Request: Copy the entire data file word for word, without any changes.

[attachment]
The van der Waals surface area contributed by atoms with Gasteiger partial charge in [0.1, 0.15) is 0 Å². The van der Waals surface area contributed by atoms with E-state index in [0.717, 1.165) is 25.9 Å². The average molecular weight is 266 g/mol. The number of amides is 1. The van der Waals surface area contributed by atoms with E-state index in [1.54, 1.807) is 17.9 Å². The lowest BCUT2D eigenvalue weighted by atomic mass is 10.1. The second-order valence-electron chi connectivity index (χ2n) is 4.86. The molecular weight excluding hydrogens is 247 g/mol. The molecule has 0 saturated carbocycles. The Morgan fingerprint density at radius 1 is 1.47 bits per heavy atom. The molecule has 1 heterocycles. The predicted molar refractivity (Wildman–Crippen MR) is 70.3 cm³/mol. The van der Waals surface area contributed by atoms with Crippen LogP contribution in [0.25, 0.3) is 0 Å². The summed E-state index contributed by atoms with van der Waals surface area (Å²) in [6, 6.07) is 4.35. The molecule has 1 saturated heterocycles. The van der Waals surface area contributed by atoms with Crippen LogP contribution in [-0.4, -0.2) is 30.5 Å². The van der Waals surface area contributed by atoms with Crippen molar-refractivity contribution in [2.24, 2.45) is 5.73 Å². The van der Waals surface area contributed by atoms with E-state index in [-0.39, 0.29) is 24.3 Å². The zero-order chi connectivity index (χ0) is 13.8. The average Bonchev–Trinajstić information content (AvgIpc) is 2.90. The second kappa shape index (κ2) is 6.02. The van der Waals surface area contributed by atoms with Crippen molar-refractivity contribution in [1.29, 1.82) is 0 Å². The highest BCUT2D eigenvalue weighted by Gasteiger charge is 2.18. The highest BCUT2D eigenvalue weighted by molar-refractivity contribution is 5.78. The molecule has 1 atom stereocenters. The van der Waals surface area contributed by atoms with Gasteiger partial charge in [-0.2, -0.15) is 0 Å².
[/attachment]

The van der Waals surface area contributed by atoms with Gasteiger partial charge in [0.1, 0.15) is 0 Å². The van der Waals surface area contributed by atoms with E-state index in [0.717, 1.165) is 25.9 Å². The average molecular weight is 266 g/mol. The number of amides is 1. The van der Waals surface area contributed by atoms with E-state index in [1.54, 1.807) is 17.9 Å². The lowest BCUT2D eigenvalue weighted by atomic mass is 10.1. The second-order valence-electron chi connectivity index (χ2n) is 4.86. The molecular weight excluding hydrogens is 247 g/mol. The molecule has 0 saturated carbocycles. The Morgan fingerprint density at radius 1 is 1.47 bits per heavy atom. The molecule has 1 heterocycles. The predicted molar refractivity (Wildman–Crippen MR) is 70.3 cm³/mol. The van der Waals surface area contributed by atoms with Crippen LogP contribution in [0.25, 0.3) is 0 Å². The summed E-state index contributed by atoms with van der Waals surface area (Å²) in [6, 6.07) is 4.35. The molecule has 1 saturated heterocycles. The van der Waals surface area contributed by atoms with Crippen LogP contribution in [-0.4, -0.2) is 30.5 Å². The van der Waals surface area contributed by atoms with Crippen molar-refractivity contribution in [2.24, 2.45) is 5.73 Å². The van der Waals surface area contributed by atoms with E-state index in [-0.39, 0.29) is 24.3 Å². The zero-order chi connectivity index (χ0) is 13.8. The average Bonchev–Trinajstić information content (AvgIpc) is 2.90. The second kappa shape index (κ2) is 6.02. The van der Waals surface area contributed by atoms with Crippen molar-refractivity contribution in [1.29, 1.82) is 0 Å². The highest BCUT2D eigenvalue weighted by Gasteiger charge is 2.18. The highest BCUT2D eigenvalue weighted by molar-refractivity contribution is 5.78. The molecule has 1 atom stereocenters. The van der Waals surface area contributed by atoms with Gasteiger partial charge in [-0.2, -0.15) is 0 Å².